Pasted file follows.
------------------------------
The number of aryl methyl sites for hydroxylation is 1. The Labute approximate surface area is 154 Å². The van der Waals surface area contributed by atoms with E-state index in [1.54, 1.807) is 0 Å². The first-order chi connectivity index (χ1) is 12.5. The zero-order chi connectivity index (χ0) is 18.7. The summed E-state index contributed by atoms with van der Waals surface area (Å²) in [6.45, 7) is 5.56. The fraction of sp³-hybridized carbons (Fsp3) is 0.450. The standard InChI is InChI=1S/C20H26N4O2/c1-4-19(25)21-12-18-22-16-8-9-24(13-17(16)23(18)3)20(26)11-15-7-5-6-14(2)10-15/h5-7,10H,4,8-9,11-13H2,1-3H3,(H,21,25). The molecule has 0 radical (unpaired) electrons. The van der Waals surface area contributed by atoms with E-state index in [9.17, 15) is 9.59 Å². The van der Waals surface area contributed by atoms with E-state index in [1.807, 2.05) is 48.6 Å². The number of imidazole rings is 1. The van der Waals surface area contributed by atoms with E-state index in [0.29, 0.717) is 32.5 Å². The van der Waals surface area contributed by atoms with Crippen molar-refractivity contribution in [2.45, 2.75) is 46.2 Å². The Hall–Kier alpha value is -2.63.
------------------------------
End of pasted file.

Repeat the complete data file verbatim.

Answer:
The number of aryl methyl sites for hydroxylation is 1. The Labute approximate surface area is 154 Å². The van der Waals surface area contributed by atoms with E-state index in [1.54, 1.807) is 0 Å². The first-order chi connectivity index (χ1) is 12.5. The zero-order chi connectivity index (χ0) is 18.7. The summed E-state index contributed by atoms with van der Waals surface area (Å²) in [6.45, 7) is 5.56. The fraction of sp³-hybridized carbons (Fsp3) is 0.450. The standard InChI is InChI=1S/C20H26N4O2/c1-4-19(25)21-12-18-22-16-8-9-24(13-17(16)23(18)3)20(26)11-15-7-5-6-14(2)10-15/h5-7,10H,4,8-9,11-13H2,1-3H3,(H,21,25). The molecule has 0 radical (unpaired) electrons. The van der Waals surface area contributed by atoms with E-state index in [9.17, 15) is 9.59 Å². The van der Waals surface area contributed by atoms with E-state index in [1.807, 2.05) is 48.6 Å². The number of imidazole rings is 1. The van der Waals surface area contributed by atoms with E-state index in [0.29, 0.717) is 32.5 Å². The van der Waals surface area contributed by atoms with Crippen molar-refractivity contribution in [2.45, 2.75) is 46.2 Å². The Hall–Kier alpha value is -2.63.